When I got back, I finished putting the first coat of paint on my loft, and I'm all lightheaded from all those nice paint fumes. The walls are now a pretty shade of blue, though. I don't know if I'm too lazy to paint the bathroom or not, but it would definitely look better with some color. Still haven't unpacked many boxes, but I did get my table set up in the bedroom.

August 18, 2004

Music of the Night

Well, I mentioned MicroNewsAds in an earlier entry, and I made my big Seattle purchase from an ad in that site! No, not a llama. A few weeks ago, I saw a listing for a rather nice Clavinova on CraigsList for $800, but it was only being offered for so little money because the guy was moving practically the next day, and there was no way I could pick it up in time. Ever since then, I've been browsing the musical instruments listings on both sites more carefully, and I came across a listing in MicroNewsAds for a slightly cheaper Clavinova model (CLP-123), asking for $1100. That was still a pretty good deal, but I put in an offer for $800, just to see if he would take it. He did. So I went to his apartment to check it out over the weekend, got two strong male friends and a truck together, and now it's happily resting in my apartment.

That isn't the picture of the actual piano or of my apartment, but it's what that model looks like, minus the stupid stickers and clutter on top.

So I'm happy about that. Finally have a (digital) piano I can play on! After we moved it yesterday, I went through my boxes and dug out some music to play. The keys feel a lot like the piano I'm used to at home, since they're both Yamahas, and while there's still a noticable difference between this and a "real piano," it doesn't bother me enough to make me not want to use it. It's still somewhat heavy (about 120 lbs), but I figure anyone who can move my couch can move that thing, so it won't be extra effort if I have to move from my apartment.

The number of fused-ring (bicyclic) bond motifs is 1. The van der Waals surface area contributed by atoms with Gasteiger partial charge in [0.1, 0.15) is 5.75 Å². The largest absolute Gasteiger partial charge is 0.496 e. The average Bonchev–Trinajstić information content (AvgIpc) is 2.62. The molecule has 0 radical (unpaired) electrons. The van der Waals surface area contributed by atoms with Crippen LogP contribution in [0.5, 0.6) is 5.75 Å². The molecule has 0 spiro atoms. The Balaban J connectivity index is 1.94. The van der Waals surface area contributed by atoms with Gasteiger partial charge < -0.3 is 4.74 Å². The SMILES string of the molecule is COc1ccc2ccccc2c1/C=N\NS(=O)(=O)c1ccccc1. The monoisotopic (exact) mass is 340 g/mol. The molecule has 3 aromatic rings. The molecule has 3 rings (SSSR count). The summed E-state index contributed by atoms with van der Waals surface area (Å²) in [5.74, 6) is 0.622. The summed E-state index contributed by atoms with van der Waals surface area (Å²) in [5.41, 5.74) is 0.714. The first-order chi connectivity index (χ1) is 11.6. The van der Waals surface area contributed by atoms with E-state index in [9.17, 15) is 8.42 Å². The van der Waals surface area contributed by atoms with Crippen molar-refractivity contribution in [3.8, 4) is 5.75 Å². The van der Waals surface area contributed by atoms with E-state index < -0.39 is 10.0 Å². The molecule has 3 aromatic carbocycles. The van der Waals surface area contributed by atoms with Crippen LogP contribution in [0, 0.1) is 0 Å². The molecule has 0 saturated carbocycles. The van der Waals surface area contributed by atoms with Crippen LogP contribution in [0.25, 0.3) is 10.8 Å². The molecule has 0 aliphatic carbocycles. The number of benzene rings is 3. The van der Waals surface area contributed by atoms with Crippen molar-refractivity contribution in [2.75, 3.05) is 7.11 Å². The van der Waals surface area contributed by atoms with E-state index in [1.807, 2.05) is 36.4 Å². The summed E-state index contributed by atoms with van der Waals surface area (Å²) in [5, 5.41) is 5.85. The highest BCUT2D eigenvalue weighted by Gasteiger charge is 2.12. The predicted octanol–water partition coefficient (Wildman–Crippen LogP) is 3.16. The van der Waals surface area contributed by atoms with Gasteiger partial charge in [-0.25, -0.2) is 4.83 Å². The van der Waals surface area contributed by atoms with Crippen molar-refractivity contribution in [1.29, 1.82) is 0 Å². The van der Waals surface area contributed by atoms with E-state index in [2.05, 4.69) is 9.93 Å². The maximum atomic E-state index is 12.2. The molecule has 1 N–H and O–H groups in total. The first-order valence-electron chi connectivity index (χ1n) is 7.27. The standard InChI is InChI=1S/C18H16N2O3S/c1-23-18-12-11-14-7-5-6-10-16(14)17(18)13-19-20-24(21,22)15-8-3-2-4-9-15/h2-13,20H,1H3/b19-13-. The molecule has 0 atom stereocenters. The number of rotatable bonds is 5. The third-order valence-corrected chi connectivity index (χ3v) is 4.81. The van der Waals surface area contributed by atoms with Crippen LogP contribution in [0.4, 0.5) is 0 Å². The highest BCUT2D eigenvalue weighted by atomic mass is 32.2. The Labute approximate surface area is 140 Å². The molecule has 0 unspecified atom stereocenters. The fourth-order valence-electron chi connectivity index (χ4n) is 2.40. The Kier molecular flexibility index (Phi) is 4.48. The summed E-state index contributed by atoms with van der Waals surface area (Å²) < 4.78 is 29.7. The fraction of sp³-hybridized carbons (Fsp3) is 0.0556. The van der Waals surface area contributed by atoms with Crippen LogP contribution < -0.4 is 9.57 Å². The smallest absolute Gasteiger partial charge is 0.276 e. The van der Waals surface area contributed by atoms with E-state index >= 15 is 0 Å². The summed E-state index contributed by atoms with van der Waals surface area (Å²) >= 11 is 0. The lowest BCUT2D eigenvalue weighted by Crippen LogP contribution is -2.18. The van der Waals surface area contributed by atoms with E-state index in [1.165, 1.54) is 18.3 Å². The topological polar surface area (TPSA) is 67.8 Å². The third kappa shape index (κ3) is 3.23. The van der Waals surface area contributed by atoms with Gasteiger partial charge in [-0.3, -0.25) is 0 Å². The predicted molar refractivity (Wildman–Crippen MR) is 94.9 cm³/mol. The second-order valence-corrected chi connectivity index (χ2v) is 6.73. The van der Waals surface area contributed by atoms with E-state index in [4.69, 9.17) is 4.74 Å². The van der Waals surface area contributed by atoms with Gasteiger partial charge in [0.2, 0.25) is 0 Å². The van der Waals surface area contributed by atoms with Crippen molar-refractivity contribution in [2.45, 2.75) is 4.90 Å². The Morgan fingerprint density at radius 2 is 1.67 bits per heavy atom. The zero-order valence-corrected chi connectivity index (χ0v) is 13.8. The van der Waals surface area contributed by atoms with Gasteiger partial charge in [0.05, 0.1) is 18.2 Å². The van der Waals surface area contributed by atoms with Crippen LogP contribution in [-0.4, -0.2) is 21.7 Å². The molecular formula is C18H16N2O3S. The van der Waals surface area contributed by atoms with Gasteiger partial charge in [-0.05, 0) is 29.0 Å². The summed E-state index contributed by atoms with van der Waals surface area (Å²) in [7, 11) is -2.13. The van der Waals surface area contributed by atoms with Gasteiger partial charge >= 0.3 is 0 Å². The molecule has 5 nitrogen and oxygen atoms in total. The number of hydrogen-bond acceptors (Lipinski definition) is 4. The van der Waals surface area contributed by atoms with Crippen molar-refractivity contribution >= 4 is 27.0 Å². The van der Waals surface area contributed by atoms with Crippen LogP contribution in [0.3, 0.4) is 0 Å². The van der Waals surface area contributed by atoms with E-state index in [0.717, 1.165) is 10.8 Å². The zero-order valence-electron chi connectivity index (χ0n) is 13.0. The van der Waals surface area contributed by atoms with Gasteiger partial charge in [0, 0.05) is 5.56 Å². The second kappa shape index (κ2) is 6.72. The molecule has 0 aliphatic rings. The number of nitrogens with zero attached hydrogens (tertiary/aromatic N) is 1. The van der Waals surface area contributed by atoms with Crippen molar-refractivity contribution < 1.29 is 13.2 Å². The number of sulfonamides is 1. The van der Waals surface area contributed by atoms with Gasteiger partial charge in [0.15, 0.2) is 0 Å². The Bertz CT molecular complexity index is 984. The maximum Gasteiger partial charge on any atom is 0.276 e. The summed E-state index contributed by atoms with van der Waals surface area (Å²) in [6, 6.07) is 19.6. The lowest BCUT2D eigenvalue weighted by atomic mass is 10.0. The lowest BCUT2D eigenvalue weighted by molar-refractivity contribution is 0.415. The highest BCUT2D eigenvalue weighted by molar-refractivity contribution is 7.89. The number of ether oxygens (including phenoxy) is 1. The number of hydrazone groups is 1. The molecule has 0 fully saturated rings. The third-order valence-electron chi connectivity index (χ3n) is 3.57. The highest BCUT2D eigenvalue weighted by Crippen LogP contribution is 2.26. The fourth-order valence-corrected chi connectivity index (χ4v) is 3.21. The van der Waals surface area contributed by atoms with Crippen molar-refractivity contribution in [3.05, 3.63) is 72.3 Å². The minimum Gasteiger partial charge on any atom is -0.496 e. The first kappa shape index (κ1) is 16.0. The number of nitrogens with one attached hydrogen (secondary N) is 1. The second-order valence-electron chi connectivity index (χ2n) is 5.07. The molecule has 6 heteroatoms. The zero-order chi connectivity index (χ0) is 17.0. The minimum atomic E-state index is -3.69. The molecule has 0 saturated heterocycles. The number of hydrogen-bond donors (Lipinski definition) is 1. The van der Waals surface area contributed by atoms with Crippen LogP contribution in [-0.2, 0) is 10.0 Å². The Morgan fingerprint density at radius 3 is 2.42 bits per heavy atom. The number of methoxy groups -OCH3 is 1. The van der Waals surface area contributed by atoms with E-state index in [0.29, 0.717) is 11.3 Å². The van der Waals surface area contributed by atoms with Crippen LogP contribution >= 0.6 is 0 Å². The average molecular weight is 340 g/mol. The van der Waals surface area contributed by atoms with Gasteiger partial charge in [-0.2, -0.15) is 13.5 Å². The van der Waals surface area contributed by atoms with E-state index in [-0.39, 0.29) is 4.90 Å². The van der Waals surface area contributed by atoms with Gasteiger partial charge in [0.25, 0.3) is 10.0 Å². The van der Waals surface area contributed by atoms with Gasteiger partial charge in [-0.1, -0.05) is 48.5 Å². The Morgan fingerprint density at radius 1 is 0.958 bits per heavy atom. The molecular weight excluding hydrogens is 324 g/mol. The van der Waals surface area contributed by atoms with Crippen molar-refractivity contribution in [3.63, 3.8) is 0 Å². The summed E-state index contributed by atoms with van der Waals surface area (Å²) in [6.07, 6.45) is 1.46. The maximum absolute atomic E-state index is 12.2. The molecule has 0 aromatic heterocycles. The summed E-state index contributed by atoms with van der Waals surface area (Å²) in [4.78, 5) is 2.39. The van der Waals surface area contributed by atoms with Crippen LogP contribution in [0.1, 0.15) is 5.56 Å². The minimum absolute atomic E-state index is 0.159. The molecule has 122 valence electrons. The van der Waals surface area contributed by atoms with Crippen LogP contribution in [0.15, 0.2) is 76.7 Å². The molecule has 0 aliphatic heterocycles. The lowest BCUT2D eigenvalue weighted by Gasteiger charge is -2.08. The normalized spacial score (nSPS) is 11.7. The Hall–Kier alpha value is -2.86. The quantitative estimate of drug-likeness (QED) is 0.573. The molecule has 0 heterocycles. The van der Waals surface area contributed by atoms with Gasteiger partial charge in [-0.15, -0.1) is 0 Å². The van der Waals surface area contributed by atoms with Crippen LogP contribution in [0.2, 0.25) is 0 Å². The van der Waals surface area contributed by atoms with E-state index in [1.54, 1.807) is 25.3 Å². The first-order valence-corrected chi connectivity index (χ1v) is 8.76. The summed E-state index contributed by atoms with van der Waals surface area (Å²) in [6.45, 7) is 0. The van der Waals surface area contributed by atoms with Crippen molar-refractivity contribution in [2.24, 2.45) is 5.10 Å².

About two weeks ago, three friends and I went on a weekend trip to the Olympic Peninsula, and we had a great time. We briefly thought about postponing the trip because in true Seattle fashion, it randomly began to rain on Friday, but Saturday and Sunday were clear and gorgeous. Our plans for tent camping changed, but we ended up being able to stay at a friend's cabin, which turned out to be a rather nice family vacation home on lakefront property. Some of the highlights of the trip included Rialto Beach, the Hoh Rainforest, Port Townsend, and Fort Wordon. One of my friends on the trip grew up in Port Townsend, so he knew the whole area pretty well and took us to where the good food was, etc. There's still so much to do there that we didn't get around to, so hopefully there will be a second trip in the future. Pictures to follow once I dig up my electronics bag and find my card reader.

October 26, 2004

Life has stolen all my updates!

As I expected would eventually happen, I've fallen behind on my updates because of a busy schedule. Work has been really busy for the past few weeks because of a testpass.

It's autumn now, and when we have an occasional clear day around here, the scenery is gorgeous, with the mountains rising behind tall trees with multicolored leaves. Unfortunately, most days AREN'T clear and sunny... the average day is about 50 degrees, overcast, and rainy. So my activities these days have been adjusted accordingly: fewer outdoor things, more indoor things. Although once the snow starts to accumulate up in the mountains, I might be dragged to the ski slopes to break my legs.

I'm currently enrolled in a jazz dance class at Bellevue Community College, which has been a good experience so far because it forces me to do something active once a week. I feel like I have no idea what I'm doing because I don't dance and severely lack coordination, but it's fun anyway. I think I'll continue doing continuing education classes once this quarter ends, though it does hurt my schedule to have a weekly evening commitment like that.

Concerts and plays have also been fun evening and weekend activities around here. There's a little theater called the Second Story Repertory within walking distance of my apartment. I recently discovered the Seattle Repertory Theatre, which offers $10 anytime, any seat tickets for people under 25. That's a HUGE discount. I saw Anna in the Tropics without very high expectations, and it was excellent: I was particularly impressed with the set construction. As far as concerts go, there's always someone well-known playing around here, and not always in the big venues, too, which keeps tickets affordable. For the local live music scene, there are great jazz clubs, and many restaurants and coffeeshops feature live music on the weekends.